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New research shows strong heredity component to middle ear cholesteatoma

A nationwide Swedish study including more than 10,000 cases of cholesteatoma, a lesion in the middle ear, crixivan j shows a strong hereditary component to the disease.

Cholesteatoma is a benign growing retraction pocket in the middle ear originating from the tympanic membrane. During growth, the surrounding tissue such as ossicles, surrounding bone and nerves are affected, with the risk of damaging the bone toward the inner ear or brain with hearing loss and risk of intracranial infections as a result. Every year, 600–700 individuals are treated with surgical removal of the disease in Sweden. However, residual problems with hearing loss and taste disturbances after surgery can accrue.

The current study is a case-controlled study including more than 10,000 individuals who underwent primary surgery for cholesteatoma over a 30-year period. The results show an almost fourfold higher risk of cholesteatoma in individuals with a first-degree relative surgically treated for the disease. It is a small percentage of the total number of individuals who have any heredity connection, but the group can be an important source of further knowledge about the disease. The research group, SwedEar, is now continuing with more studies on clinical and genetic aspects of hereditary cholesteatoma.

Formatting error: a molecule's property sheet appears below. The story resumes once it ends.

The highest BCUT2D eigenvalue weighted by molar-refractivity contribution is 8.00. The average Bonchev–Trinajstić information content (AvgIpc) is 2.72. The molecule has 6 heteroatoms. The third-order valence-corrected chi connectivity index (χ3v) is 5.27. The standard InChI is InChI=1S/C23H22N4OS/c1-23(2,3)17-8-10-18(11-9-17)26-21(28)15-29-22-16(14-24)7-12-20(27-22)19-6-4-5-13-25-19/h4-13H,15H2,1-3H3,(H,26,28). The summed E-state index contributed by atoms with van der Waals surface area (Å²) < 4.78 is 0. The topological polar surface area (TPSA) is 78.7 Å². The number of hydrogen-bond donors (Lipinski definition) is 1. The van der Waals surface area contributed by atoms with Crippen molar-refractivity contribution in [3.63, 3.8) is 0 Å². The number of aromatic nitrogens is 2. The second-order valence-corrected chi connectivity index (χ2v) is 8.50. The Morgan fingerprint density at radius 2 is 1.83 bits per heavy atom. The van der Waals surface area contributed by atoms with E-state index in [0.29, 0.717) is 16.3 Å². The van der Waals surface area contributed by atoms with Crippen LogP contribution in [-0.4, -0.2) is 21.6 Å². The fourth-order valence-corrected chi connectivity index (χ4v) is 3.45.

The study is the first of its kind to investigate cholesteatoma heredity using Swedish registers. The research has been conducted in collaboration between Karolinska Institutet (Department of Clinical Science, Intervention and Technology and Institute of Environmental Medicine), Karolinska University Hospital and Umeå University. The research is published in the journal JAMA Otolaryngology–Head & Neck Surgery.

“We know little about the reasons why cholesteatoma occurs and therefore this study contributes with an important piece of the puzzle also leading us to further hypotheses and questions. The importance of heredity is also something that our patients ask about, and although we still lack many answers this study has moved us forward,” says Åsa Bonnard, medical doctor (ENT), ear surgeon and first author of the study.

More information:
Åsa Bonnard et al, The Risk of Cholesteatoma in Individuals With First-degree Relatives Surgically Treated for the Disease, JAMA Otolaryngology–Head & Neck Surgery (2023). DOI: 10.1001/jamaoto.2023.0048

Journal information:
JAMA Otolaryngology–Head & Neck Surgery

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